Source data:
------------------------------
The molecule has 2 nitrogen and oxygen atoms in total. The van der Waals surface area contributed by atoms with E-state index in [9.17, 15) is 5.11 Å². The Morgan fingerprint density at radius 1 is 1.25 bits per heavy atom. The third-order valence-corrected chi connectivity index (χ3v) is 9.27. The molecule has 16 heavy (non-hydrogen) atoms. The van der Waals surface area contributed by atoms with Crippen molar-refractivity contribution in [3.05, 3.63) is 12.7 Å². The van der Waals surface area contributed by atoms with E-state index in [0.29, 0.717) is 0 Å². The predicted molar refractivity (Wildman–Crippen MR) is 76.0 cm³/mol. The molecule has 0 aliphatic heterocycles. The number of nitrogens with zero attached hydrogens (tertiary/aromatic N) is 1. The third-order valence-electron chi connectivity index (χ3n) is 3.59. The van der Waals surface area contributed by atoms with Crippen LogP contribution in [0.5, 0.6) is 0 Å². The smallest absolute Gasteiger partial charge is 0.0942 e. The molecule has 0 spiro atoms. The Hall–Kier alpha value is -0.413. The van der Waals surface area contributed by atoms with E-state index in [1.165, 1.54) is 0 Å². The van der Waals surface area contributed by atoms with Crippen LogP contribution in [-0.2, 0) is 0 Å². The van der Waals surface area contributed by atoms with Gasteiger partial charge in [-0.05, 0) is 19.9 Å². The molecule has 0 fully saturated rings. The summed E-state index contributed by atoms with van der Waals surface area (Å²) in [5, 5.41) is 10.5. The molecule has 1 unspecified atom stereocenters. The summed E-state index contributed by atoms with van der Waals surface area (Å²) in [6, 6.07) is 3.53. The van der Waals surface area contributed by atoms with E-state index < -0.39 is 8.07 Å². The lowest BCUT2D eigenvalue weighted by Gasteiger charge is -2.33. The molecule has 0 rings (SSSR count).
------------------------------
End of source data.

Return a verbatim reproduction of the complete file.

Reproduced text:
The molecule has 2 nitrogen and oxygen atoms in total. The van der Waals surface area contributed by atoms with E-state index in [9.17, 15) is 5.11 Å². The Morgan fingerprint density at radius 1 is 1.25 bits per heavy atom. The third-order valence-corrected chi connectivity index (χ3v) is 9.27. The molecule has 16 heavy (non-hydrogen) atoms. The van der Waals surface area contributed by atoms with Crippen molar-refractivity contribution in [3.05, 3.63) is 12.7 Å². The van der Waals surface area contributed by atoms with E-state index in [0.29, 0.717) is 0 Å². The predicted molar refractivity (Wildman–Crippen MR) is 76.0 cm³/mol. The molecule has 0 aliphatic heterocycles. The number of nitrogens with zero attached hydrogens (tertiary/aromatic N) is 1. The third-order valence-electron chi connectivity index (χ3n) is 3.59. The van der Waals surface area contributed by atoms with Crippen LogP contribution in [0.5, 0.6) is 0 Å². The smallest absolute Gasteiger partial charge is 0.0942 e. The molecule has 0 spiro atoms. The Hall–Kier alpha value is -0.413. The van der Waals surface area contributed by atoms with E-state index in [1.165, 1.54) is 0 Å². The van der Waals surface area contributed by atoms with Crippen LogP contribution in [-0.2, 0) is 0 Å². The van der Waals surface area contributed by atoms with Gasteiger partial charge in [-0.05, 0) is 19.9 Å². The molecule has 0 fully saturated rings. The summed E-state index contributed by atoms with van der Waals surface area (Å²) in [5, 5.41) is 10.5. The molecule has 1 unspecified atom stereocenters. The summed E-state index contributed by atoms with van der Waals surface area (Å²) in [6, 6.07) is 3.53. The van der Waals surface area contributed by atoms with E-state index < -0.39 is 8.07 Å². The lowest BCUT2D eigenvalue weighted by Gasteiger charge is -2.33. The molecule has 0 rings (SSSR count).